The Cheerful Tribune

chicken picI recently told some friends I was going to start my own newspaper with good news only. It would be called The Cheerful Tribune.

This came about because of all the awful news out there, important information, but sometimes draining to consume, like the hell in Ferguson, the people in Detroit who can’t get water, the other stories that sound like they’re from a third world country.

The Cheerful Tribune would be the antidote. Good news only! Weekly feature of what you like best about your dog! Stories of neighbors who alert neighbors to miscreants in their yard! People who know how to play the cello really well!

Alright. Are you sick to your stomach yet? I am, a little, but here at the Missoulian, we’re actually delving into a corner of Missoula that truly is turning out to have a lot of good news. Photographer Tom Bauer and I have been following the Youth Harvest crew of Garden City Harvest, and we’ve been running profiles of the crew members each week.

That’s Katelyn Cox in the photo with a runaway chicken who didn’t run fast enough. Here’s her profile, from last week.

You can meet Nate Charles here, and you can read about others, too. I just watched the video Tom Bauer produced of Charles, and I’m going to paste that right here, too. It’s a good one.

That’s all for now.


We’ll do cynical another time.

- Keila Szpaller

Missoula’s sewer rates lowest in the state

Story about public v. private utility rates here, with numbers from a 2014 survey by AE2S, an engineering firm based in North Dakota.

The survey also shows Mountain Water Co.’s rates are relatively high in Montana, according to cities that reported numbers this year. The survey doesn’t account for the different ways utilities handle capital costs.

Other news? The Missoula Independent has a story about Forward Montana’s upcoming 10-year anniversary and some of the successes it has claimed along the way.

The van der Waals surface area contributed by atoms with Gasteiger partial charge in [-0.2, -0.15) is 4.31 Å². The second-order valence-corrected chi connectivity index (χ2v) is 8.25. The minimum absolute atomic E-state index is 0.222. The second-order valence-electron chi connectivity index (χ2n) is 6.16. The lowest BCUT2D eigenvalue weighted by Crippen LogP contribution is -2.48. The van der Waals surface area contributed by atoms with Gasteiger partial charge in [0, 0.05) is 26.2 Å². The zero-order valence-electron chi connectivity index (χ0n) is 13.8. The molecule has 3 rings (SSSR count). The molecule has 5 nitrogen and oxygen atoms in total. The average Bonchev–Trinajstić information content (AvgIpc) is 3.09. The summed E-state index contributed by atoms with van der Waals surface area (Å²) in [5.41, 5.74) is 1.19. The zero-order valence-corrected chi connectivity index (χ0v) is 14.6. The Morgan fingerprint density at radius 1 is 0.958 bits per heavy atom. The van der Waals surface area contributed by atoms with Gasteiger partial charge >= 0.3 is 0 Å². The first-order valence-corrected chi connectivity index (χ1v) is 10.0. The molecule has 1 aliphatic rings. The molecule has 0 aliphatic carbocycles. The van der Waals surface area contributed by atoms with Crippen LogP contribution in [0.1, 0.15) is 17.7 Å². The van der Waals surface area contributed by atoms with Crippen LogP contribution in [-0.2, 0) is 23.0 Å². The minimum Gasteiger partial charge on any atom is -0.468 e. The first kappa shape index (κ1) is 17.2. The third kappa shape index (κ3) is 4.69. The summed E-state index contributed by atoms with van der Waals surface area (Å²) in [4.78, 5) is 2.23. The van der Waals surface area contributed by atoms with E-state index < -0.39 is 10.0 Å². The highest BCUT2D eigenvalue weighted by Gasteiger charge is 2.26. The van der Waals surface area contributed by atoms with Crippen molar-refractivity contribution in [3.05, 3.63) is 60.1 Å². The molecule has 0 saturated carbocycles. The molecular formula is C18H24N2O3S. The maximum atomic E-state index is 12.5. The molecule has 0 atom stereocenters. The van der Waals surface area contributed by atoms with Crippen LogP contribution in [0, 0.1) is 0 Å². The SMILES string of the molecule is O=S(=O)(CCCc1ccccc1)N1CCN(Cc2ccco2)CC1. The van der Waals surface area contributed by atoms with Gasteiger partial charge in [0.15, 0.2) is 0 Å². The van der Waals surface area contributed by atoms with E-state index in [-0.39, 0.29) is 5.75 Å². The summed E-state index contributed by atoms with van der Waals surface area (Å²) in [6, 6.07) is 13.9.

Happy summer in Montana!

- Keila Szpaller

A cool exhibit downtown Missoula, and more


If you didn’t make it to First Friday but have an interest in the shows, check out “Urban Pop” at Glacier Sotheby’s International Realty, the Maddux Group.

In other news, a decision is delayed on the cleanup plan for the White Pine Sash site. That story here.

The North Missoula Community Development Corporation has retained a lawyer, and it has opened a legal defense fund to raise money for attorney’s fees. See the Crowdrise page here.

The Montana Department of Environmental Quality’s Scott Graham talked with me about the agency’s decision-making process. It’s hard to understand how the DEQ comes to its final cleanup orders.

A ton of people have offered public comment. 

“We absolutely appreciate the input,” Graham said.

He stressed that point, and I tried to understand how the input would be taken into account. It’s not a popularity contest, but community acceptance is part of the equation.

Would comments from the neighborhood actually effect any change? Graham said he’s glad everyone is involved, and I told him people would be mad if they put so much energy into comment and were, in the end, ignored.

“We wouldn’t not do what they want without really good reason,” Graham said.

I asked him if one option might be the DEQ order the vacant portion of the property cleaned to residential standards – and the rest cleaned to commercial and industrial standards. A compromise, of sorts.

“To me, it seems like it might be reasonable. I don’t know. Again, we have to take a look at what’s the difference in the cost, which is part of it,” Graham said.

He also said technically, such a plan would be doable. However, acceptance by the parties involved is another matter.

That’s because other parts of the property – including a portion that belongs to the city of Missoula and is in use – aren’t cleaned to residential standards. So is there an equity issue if the DEQ demands different cleanup standards for different parts of the site?

I don’t think they actually talk about standards; they do reference future anticipated uses.

More on White Pine Sash? Check out this blog, where someone did an analysis of the public comments.

All for now.

- Keila Szpaller

A post for Councilman Ed Childers

Councilman Childers wants more posts.

Here’s one.

I check in with once in a while, and here’s a story about the way S&P and Moody’s give cities credit ratings. The story suggests cities should get a Moody’s rating to be sure their scores aren’t inflated, and to people who aren’t Ed, Missoula uses both S&P and Moody’s. (Ed already knows this, and more, as a veteran council member and former longtime money man for the city of Missoula. Treasurer, maybe.)

Also, if you missed it, here’s my story about a smell that’s making some neighbors on the Northside and Westside feel nauseous. I’d like to find out more about what it means to deem a smell a “public nuisance.”

Now, a question: Do you know anyone who needs a dog? A one-eyed black lab named Thor needs a home. More here.